A Powerbag is a functional training tool that looks like a cross between a sports bag and a punch bag used by boxers.

They have two narrow handles, two wide handles and a handle in the middle for performing carries.

Made from vinyl which is easily wiped clean, and filled with sand or gravel. They are reinforced with composite foam lining to provide comfort for the user.

They range in weight, starting at 5kg’s and increasing in 5kg increments all the way up to 50kg.

They’re great for indoor training because unlike iron weights, they can be thrown and dropped without damaging the floor or harming other gym users.

They’re also great for outdoor training as they can be easily transported, don’t require much space and are a full-body training system.

Dangerously Fit also have Aqua power bags which are made from PVC, filled with water and can weigh up to 35kg if fully filled.

dangerously fit aqua power bag



Powerbags differ from traditional strength training tools like dumbbells and barbells because they can be used to shoulder the weight unilaterally. Placing the load on one side of the body creates rotational and side bending torque on the trunk as your body is forced to counter the weight. The powerbag is perfectly suited for this type of training as the bag can easily be shouldered whilst performing many different movements. Having this load resting on the body forces the deep superficial trunk muscles to engage at a greater degree to maintain optimum postural alignment.


Unlike most other strength training systems, the powerbag is soft. This has many advantages and makes it a safer alternative when practising complex movements. Sometimes we avoid some beneficial barbell exercises because of their complexity and the amount of time it takes to coach. Powerbags are also relatively cheap to purchase, require no specialized equipment, are easy to learn and extremely safe. They can also be applied to a very large demographic without concern for safety or previous lifting experience.


Like many training tools, the powerbag can be used to substitute weight for traditional strength options like dumbbells, barbells, and kettlebells. In addition, powerbags can be dragged, thrown and carried which is very beneficial for many sports including; wrestlers, rugby players and anyone looking for a challenging workout. They can also be easily transported for outdoor training or used at home without damaging the floors.


Olympic lifting exercises like the clean and snatch are excellent movements for developing power required for many sports. However, unlike Olympic lifting, most sports are not linear and require the athlete to move in all three planes of motion. Therefore, athletes need to incorporate multi-planar movements to build a solid power base that is relative to their chosen sport. These lateral, rotational and diagonal movement patterns can all be targeted with the powerbag which is a key benefit over using a barbell.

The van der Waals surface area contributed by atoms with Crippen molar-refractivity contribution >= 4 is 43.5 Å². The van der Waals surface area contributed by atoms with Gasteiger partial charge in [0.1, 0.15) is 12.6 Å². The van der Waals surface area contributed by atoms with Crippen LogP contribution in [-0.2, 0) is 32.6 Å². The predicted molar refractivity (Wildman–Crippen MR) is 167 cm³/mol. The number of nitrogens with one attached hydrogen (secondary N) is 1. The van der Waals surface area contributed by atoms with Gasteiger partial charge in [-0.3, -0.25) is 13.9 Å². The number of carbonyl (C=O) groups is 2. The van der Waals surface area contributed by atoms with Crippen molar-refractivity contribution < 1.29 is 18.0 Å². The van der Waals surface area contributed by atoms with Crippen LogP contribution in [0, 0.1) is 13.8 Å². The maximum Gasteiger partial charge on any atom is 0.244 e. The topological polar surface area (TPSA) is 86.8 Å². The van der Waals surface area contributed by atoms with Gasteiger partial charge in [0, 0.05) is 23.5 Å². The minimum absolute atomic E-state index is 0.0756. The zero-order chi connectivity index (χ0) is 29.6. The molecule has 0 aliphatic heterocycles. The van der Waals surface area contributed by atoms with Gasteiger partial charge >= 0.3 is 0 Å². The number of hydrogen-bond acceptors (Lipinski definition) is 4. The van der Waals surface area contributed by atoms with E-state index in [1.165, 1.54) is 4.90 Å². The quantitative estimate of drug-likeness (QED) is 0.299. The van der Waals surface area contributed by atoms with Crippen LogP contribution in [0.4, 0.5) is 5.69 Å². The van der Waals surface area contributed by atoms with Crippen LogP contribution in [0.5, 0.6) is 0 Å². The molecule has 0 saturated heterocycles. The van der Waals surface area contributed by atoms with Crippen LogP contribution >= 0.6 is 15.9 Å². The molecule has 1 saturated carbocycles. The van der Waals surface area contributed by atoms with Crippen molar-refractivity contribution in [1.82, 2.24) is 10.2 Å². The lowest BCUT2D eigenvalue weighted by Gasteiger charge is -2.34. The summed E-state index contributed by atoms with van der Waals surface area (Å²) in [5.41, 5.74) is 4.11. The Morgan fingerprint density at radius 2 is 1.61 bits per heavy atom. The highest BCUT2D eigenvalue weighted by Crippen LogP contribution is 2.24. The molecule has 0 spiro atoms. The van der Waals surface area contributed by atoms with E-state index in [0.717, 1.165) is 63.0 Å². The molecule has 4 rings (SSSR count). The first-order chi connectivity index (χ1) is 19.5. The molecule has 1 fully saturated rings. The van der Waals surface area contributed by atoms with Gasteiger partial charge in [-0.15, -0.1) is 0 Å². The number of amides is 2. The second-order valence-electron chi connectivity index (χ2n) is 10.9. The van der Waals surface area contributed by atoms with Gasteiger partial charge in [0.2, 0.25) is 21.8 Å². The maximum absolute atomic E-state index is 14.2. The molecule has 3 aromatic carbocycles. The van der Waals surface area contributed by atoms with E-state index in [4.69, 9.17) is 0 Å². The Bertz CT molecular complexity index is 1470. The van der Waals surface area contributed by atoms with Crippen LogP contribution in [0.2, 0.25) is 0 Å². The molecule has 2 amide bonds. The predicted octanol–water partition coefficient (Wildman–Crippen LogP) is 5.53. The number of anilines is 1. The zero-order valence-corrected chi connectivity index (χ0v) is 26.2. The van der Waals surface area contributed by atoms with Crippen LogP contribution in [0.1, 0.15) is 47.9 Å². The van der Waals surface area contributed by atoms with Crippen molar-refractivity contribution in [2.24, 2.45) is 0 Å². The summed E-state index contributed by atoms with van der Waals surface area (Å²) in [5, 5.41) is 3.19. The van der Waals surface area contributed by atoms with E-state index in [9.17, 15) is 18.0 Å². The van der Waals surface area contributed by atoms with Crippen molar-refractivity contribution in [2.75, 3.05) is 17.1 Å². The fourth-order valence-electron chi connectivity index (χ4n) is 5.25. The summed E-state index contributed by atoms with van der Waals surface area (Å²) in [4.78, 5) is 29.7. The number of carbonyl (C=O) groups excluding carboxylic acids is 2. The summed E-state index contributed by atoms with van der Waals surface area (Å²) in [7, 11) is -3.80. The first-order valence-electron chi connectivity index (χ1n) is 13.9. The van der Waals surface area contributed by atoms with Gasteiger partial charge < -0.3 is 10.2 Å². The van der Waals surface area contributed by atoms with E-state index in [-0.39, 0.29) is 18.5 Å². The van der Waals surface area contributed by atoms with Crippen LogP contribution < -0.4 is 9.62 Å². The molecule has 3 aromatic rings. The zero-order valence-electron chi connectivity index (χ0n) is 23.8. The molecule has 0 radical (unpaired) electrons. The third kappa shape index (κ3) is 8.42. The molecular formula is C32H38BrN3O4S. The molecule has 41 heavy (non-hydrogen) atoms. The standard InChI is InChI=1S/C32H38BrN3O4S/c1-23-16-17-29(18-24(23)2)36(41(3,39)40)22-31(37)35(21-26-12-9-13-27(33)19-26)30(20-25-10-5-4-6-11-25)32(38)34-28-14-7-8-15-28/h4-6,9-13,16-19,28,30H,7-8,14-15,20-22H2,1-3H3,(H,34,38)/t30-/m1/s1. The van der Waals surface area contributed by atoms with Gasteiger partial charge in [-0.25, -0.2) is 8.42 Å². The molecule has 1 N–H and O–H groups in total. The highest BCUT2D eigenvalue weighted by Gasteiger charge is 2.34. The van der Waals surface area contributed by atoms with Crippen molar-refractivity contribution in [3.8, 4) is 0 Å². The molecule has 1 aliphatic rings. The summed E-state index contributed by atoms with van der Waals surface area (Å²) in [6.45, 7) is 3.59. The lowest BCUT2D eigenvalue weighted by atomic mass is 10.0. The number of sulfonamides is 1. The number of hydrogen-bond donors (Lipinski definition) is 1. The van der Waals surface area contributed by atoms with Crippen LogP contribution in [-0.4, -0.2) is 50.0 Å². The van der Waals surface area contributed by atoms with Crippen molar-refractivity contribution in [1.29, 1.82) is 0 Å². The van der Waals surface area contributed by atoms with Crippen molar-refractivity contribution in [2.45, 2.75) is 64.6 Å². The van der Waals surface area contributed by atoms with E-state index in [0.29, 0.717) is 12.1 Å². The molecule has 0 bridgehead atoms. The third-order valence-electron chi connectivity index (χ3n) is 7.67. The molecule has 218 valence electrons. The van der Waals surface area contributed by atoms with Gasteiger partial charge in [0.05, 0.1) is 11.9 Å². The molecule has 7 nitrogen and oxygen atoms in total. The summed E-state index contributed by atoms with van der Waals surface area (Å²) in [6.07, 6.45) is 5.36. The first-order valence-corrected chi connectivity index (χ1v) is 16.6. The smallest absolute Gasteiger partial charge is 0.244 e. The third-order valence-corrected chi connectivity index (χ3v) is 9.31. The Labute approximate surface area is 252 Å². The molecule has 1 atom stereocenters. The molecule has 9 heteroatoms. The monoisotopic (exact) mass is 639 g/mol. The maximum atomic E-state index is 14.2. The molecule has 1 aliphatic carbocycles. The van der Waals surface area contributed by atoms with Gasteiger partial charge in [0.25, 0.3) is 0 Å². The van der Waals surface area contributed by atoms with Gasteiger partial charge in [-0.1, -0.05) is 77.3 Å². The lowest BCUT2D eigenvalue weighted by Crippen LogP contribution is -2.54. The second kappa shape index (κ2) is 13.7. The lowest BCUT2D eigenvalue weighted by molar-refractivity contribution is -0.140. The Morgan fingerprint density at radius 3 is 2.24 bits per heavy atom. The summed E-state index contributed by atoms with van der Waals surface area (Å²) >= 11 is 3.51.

The positioning of the load on barbells leads to excessive angular momentum which can be harmful to the spine. The short length and even weight distribution of the powerbag means far less angular momentum is generated when rotational movements are performed. To further reduce the risk of injury from these rotational forces the bag can released (thrown) at the end of the movement which is something that cannot be replicated with metal weights.


Powerbags are a fantastic functional training tool. Everyday tasks that require us to carry unstable objects, in various holds and on different positions on the body can be trained with a powerbag. They can also be used to train all of the functional movement patterns. Functional movements are defined primal movement patterns that are present in our everyday lives which include; lunging, squatting, pulling, pushing, rotating and throwing.


The powerbag is a versatile training tool and ideal for a large variety of pressing, pulling and ballistic type movements. The different handle options allow the bag to be used several ways, challenging different muscle groups, and targeting all planes of movement.

Pressing: Pressing the bag with the narrow handles will engage the triceps more whilst a wide grip will target the deltoids more. Ultimately, you should choose a grip which feels most comfortable to you.

Pulling: Rowing exercises performed with the narrow handles are excellent for developing the lats (latissimus dorsi) whist wide grip rows will target the trapezoid, rhomboid and rear deltoid muscles more. Ultimately, you should use both grips to target all of the back muscles equally.

Ballistic: Ballistic exercises such as the clean, high-pull and snatch can be performed with both the wide grip and the narrow grip handles. However, we generally recommend using the narrow grip handles as this gives the user more stability through the shoulder girdle and is easier on the wrists.

The bag can also be used in other ways, such as for carriers using the carry handle and for throwing, dragging and swinging exercises.

water bag training